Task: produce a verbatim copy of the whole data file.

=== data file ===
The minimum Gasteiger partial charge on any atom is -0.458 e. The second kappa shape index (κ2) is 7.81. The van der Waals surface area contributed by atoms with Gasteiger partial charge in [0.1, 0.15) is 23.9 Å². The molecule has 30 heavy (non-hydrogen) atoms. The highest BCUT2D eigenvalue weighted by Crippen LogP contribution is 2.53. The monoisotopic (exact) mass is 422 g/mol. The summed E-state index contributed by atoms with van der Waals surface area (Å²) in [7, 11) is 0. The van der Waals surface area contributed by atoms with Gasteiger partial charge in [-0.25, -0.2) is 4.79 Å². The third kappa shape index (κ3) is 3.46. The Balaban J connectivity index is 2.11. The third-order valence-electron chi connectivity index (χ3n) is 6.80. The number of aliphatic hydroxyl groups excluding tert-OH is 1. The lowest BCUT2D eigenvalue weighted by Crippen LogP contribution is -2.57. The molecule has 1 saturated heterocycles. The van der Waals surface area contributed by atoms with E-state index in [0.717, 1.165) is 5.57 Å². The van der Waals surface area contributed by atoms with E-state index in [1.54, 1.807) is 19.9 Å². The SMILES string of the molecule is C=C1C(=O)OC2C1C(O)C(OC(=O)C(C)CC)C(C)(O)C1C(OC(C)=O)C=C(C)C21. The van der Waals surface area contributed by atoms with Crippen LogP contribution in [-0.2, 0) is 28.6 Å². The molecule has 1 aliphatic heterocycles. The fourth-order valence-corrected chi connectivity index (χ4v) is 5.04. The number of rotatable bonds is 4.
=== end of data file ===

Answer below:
The minimum Gasteiger partial charge on any atom is -0.458 e. The second kappa shape index (κ2) is 7.81. The van der Waals surface area contributed by atoms with Gasteiger partial charge in [0.1, 0.15) is 23.9 Å². The molecule has 30 heavy (non-hydrogen) atoms. The highest BCUT2D eigenvalue weighted by Crippen LogP contribution is 2.53. The monoisotopic (exact) mass is 422 g/mol. The summed E-state index contributed by atoms with van der Waals surface area (Å²) in [7, 11) is 0. The van der Waals surface area contributed by atoms with Gasteiger partial charge in [-0.25, -0.2) is 4.79 Å². The third kappa shape index (κ3) is 3.46. The Balaban J connectivity index is 2.11. The third-order valence-electron chi connectivity index (χ3n) is 6.80. The number of aliphatic hydroxyl groups excluding tert-OH is 1. The lowest BCUT2D eigenvalue weighted by Crippen LogP contribution is -2.57. The molecule has 1 saturated heterocycles. The van der Waals surface area contributed by atoms with E-state index in [0.717, 1.165) is 5.57 Å². The van der Waals surface area contributed by atoms with E-state index in [1.54, 1.807) is 19.9 Å². The SMILES string of the molecule is C=C1C(=O)OC2C1C(O)C(OC(=O)C(C)CC)C(C)(O)C1C(OC(C)=O)C=C(C)C21. The van der Waals surface area contributed by atoms with Crippen LogP contribution in [-0.2, 0) is 28.6 Å². The molecule has 1 aliphatic heterocycles. The fourth-order valence-corrected chi connectivity index (χ4v) is 5.04. The number of rotatable bonds is 4.